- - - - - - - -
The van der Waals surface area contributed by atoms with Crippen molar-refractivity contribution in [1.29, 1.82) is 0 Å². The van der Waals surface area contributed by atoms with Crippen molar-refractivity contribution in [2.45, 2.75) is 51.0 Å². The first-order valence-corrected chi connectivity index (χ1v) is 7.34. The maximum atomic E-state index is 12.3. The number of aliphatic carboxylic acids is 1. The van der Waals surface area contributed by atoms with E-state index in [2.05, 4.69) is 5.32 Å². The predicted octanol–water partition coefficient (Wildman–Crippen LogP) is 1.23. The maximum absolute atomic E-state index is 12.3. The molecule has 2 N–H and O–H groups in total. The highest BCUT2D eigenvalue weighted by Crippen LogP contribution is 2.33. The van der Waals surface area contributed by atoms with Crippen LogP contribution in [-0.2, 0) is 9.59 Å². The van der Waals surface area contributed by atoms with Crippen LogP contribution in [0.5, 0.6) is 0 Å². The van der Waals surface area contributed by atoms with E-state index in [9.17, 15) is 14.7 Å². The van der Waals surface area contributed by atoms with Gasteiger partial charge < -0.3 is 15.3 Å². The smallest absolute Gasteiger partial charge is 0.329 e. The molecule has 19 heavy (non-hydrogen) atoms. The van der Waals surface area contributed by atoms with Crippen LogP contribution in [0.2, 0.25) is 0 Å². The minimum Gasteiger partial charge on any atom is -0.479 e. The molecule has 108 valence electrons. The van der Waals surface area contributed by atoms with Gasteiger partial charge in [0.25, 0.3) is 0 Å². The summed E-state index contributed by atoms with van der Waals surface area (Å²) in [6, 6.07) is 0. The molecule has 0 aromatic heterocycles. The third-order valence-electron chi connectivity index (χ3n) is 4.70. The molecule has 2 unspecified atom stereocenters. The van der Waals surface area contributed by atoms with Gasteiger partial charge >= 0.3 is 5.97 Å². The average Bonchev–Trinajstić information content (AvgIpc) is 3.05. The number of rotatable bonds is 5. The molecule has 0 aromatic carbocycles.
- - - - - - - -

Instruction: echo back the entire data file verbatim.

The van der Waals surface area contributed by atoms with Crippen molar-refractivity contribution in [1.29, 1.82) is 0 Å². The van der Waals surface area contributed by atoms with Crippen molar-refractivity contribution in [2.45, 2.75) is 51.0 Å². The first-order valence-corrected chi connectivity index (χ1v) is 7.34. The maximum atomic E-state index is 12.3. The number of aliphatic carboxylic acids is 1. The van der Waals surface area contributed by atoms with E-state index in [2.05, 4.69) is 5.32 Å². The predicted octanol–water partition coefficient (Wildman–Crippen LogP) is 1.23. The maximum absolute atomic E-state index is 12.3. The molecule has 2 N–H and O–H groups in total. The highest BCUT2D eigenvalue weighted by Crippen LogP contribution is 2.33. The van der Waals surface area contributed by atoms with Crippen LogP contribution in [-0.2, 0) is 9.59 Å². The van der Waals surface area contributed by atoms with Crippen LogP contribution in [0.5, 0.6) is 0 Å². The van der Waals surface area contributed by atoms with E-state index in [9.17, 15) is 14.7 Å². The van der Waals surface area contributed by atoms with Gasteiger partial charge < -0.3 is 15.3 Å². The smallest absolute Gasteiger partial charge is 0.329 e. The molecule has 19 heavy (non-hydrogen) atoms. The van der Waals surface area contributed by atoms with Crippen LogP contribution in [0.2, 0.25) is 0 Å². The minimum Gasteiger partial charge on any atom is -0.479 e. The molecule has 108 valence electrons. The van der Waals surface area contributed by atoms with Gasteiger partial charge in [0.25, 0.3) is 0 Å². The summed E-state index contributed by atoms with van der Waals surface area (Å²) in [6, 6.07) is 0. The molecule has 0 aromatic heterocycles. The third-order valence-electron chi connectivity index (χ3n) is 4.70. The molecule has 2 unspecified atom stereocenters. The van der Waals surface area contributed by atoms with Gasteiger partial charge >= 0.3 is 5.97 Å². The average Bonchev–Trinajstić information content (AvgIpc) is 3.05. The number of rotatable bonds is 5. The molecule has 0 aromatic carbocycles.